Thermodynamics in Economics: Revolutionary portent, future history by Eric Zencey Ecological Economics represents the extension into economics of the thermodynamic revolution of the nineteenth and twentieth centuries. In physics, that revolution dethroned Newton and brought relativity. In biology, it was midwife to the birth of ecology, the study of ecosystems as wholes in which energy networks—food […]
Economics Ignores Thermodynamics by Eric Zencey Editor’s Note: An earlier version of this essay appeared as a comment in the Great Transition Network Forum, which will appear on the Great Transition Initiative website next week along with a new essay by Herman Daly, “Economics for a Full World.” Ecological Economics and its corollary, Steady State […]
In part two of two, Eric Zencey explains how American Constitutional case law has come to value private property over the interests of other citizens.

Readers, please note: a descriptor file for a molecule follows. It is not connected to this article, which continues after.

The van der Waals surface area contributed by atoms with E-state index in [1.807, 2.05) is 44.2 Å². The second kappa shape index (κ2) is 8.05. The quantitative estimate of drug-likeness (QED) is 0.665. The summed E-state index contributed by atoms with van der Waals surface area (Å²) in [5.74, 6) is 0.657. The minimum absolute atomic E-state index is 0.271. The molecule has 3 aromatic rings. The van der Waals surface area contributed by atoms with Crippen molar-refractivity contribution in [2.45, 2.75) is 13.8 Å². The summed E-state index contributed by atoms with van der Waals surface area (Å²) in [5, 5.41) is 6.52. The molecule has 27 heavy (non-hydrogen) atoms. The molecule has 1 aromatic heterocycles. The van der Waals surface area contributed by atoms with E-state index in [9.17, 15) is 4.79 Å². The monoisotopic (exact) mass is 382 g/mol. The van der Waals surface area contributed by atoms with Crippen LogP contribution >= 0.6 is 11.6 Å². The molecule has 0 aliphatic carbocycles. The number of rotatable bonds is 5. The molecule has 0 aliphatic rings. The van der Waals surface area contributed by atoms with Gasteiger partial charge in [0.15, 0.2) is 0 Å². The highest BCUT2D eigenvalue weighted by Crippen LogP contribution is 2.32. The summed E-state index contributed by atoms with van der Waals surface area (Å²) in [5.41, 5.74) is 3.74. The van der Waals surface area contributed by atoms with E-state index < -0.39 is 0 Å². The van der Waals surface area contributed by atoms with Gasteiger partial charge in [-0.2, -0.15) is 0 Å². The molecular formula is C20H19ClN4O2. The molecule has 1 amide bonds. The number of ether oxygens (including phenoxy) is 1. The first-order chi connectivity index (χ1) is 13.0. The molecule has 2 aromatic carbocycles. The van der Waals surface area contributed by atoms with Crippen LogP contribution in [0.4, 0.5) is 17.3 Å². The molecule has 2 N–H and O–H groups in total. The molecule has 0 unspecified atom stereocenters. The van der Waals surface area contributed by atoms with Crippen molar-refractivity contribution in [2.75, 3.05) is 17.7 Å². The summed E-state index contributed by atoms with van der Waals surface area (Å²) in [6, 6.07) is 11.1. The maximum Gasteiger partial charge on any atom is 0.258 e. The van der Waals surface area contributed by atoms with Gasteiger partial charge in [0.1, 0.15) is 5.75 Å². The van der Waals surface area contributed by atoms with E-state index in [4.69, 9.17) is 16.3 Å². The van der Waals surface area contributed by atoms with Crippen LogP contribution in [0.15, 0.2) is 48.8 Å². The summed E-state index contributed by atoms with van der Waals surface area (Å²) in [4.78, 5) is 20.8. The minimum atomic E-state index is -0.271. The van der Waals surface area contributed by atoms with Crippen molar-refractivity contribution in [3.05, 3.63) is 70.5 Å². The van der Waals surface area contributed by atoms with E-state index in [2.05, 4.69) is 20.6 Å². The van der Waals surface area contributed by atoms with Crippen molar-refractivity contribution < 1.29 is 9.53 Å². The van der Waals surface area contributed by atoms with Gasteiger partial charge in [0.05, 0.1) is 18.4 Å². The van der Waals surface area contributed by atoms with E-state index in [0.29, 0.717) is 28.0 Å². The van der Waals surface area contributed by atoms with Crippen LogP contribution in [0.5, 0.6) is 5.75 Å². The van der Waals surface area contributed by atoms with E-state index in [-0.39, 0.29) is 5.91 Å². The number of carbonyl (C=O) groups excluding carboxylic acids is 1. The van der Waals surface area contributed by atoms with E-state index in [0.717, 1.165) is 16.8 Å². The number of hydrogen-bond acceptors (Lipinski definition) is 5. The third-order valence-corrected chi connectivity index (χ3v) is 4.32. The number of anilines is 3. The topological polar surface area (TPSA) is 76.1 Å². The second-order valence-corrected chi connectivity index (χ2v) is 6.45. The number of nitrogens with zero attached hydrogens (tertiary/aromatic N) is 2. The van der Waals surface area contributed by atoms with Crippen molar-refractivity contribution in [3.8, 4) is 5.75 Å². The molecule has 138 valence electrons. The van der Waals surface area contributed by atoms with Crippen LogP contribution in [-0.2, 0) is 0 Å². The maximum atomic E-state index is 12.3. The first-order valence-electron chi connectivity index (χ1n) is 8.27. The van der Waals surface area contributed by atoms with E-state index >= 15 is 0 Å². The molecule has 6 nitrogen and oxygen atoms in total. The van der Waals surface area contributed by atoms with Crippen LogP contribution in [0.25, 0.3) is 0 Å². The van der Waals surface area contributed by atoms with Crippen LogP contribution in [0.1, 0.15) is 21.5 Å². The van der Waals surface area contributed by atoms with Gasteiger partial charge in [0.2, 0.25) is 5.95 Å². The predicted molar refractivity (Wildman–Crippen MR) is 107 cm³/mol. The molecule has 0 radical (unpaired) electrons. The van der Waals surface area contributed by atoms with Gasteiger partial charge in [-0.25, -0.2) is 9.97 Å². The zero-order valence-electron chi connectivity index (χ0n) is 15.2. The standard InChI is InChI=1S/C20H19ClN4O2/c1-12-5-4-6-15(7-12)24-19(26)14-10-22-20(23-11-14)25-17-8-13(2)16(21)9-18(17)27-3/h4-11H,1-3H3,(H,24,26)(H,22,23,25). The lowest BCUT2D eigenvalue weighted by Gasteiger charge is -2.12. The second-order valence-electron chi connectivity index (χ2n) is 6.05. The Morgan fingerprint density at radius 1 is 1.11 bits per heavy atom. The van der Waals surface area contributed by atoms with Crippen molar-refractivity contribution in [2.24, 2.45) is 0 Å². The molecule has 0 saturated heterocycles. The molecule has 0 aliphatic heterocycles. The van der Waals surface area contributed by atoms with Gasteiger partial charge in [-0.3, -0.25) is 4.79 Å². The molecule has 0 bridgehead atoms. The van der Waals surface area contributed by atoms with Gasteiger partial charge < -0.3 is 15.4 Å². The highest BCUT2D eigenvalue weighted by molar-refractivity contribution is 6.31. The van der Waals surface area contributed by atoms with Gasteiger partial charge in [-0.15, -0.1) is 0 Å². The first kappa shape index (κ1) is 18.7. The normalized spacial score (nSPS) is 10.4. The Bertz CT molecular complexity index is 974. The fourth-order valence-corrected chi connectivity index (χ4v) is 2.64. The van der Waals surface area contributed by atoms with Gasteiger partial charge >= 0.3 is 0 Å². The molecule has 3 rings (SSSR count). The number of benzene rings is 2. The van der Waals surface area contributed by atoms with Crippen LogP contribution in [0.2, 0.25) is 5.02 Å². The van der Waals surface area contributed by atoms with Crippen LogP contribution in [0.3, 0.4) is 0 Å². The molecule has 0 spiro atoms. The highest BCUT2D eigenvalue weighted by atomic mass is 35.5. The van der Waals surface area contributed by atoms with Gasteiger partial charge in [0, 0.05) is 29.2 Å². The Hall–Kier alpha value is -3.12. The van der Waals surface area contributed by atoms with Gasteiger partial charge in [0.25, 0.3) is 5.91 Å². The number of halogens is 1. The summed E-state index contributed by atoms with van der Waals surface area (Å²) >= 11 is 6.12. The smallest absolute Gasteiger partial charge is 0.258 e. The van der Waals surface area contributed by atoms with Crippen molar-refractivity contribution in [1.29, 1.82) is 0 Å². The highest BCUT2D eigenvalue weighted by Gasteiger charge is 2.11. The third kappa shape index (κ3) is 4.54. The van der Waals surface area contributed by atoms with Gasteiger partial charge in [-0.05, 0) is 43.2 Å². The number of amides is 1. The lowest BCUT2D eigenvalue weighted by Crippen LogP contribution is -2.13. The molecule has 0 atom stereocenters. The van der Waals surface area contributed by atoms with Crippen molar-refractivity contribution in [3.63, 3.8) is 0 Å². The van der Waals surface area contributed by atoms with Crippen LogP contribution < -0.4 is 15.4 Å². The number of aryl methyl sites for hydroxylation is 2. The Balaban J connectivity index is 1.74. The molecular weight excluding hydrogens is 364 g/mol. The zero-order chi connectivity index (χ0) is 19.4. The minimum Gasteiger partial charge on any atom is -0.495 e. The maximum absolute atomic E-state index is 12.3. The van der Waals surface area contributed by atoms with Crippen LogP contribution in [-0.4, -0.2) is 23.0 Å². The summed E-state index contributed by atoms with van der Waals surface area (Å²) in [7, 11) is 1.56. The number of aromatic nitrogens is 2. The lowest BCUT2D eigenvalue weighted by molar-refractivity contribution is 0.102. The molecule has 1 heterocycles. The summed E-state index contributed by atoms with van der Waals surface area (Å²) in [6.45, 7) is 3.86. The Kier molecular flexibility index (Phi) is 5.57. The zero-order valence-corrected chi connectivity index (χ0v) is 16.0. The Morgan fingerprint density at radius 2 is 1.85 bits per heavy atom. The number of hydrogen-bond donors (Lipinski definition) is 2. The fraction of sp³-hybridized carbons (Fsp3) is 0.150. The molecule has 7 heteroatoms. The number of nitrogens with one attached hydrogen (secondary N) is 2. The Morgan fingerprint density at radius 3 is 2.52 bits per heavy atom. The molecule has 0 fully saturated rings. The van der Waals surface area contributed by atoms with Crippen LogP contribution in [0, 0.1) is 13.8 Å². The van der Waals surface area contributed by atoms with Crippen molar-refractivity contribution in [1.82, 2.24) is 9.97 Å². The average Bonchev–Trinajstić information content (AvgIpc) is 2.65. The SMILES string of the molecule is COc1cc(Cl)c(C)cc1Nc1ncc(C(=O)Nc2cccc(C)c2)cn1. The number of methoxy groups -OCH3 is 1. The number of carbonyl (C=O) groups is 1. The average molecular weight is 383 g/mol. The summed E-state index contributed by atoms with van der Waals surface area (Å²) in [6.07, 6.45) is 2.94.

Mainstream economists base their recommendations on the idea that the Earth is somehow infinite–a notion equally absurd as the idea that the Earth is flat.
Vermont moves to the forefront of a quiet revolution to integrate GPI into social and economic policy.
If the majority of voters remain ecologically illiterate, they must give up either civilization or democracy.
Whether it’s an apartment complex or an economy, the slumlord model of management can only lead to ruin and regret.
China is playing a dangerous game based on a seductive (but faulty) economic theory.
Eric Zencey searches for deeper causes in the midst of grief and dismay over the most recent American shooting tragedy.
If we don’t like the expense of government regulation and bureaucracies, then we’ve basically got three choices. And only two of them have a future.